Bucharest (Mar. 12)
About 400 Jews who were deported from Hungary to the notorious Oswioceim camp today reached the Rumanian city of Arad. They were among the first large group liberated from the camp by the Russian troops.
Six thousand Transylvanian Jews who have returned from Germany, of the 140,000 deported there, held a conference in Klausenberg over the week-end and set up a Union of Jewish Communities whose first task will be to organize relief for Jews and investigate the position of the 134,000 deportees who are still missing. Among those participating in the conference were ten survivors from the Oswiecin camp, including six women. The women were so badly mistreated that they have an almost inhuman appearance.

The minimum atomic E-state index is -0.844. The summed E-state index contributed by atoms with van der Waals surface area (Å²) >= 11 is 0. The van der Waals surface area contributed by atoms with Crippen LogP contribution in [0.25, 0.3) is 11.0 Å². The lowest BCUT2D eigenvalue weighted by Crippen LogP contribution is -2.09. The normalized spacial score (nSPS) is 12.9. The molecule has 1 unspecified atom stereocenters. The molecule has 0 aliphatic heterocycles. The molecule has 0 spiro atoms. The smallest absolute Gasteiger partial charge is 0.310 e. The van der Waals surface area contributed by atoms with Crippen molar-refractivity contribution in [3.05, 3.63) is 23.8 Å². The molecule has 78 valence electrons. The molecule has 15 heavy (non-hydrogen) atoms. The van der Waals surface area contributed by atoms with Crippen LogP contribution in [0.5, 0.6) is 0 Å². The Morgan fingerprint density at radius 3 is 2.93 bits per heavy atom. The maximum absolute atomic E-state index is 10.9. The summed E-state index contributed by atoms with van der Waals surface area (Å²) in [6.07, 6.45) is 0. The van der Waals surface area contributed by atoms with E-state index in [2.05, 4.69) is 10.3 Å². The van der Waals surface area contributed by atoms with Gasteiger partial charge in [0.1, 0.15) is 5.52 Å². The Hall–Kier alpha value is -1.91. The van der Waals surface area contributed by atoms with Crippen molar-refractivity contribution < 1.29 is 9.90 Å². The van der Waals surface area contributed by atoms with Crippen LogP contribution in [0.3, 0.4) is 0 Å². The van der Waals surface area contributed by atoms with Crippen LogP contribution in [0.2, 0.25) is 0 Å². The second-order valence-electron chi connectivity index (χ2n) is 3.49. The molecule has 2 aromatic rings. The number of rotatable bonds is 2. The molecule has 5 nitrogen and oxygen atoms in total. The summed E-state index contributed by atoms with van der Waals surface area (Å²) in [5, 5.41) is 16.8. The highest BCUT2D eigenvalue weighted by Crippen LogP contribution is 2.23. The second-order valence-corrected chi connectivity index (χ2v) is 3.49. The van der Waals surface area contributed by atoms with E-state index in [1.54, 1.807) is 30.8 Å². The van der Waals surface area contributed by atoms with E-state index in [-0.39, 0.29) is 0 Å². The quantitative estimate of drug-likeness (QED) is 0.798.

The “Voice of America” broadcast beamed here from New York today reported passage by the New York State Legislature of an anti-discrimination bill and drew the attention of the Rumanian public to it because, the broadcast said, Rumania was still showing signs of anti-Semitism and Hitlerism. “The place that Rumania will occupy among the democratic states will largely depend on its attitude towards these problems,” the broadcast added.
Chief Rabbi Shafran of Rumania today announced that Rumanian Jews will join with Jews throughout the world in observing this coming Wednesday as a day of mourning and fasting for the murdered Jews of Europe.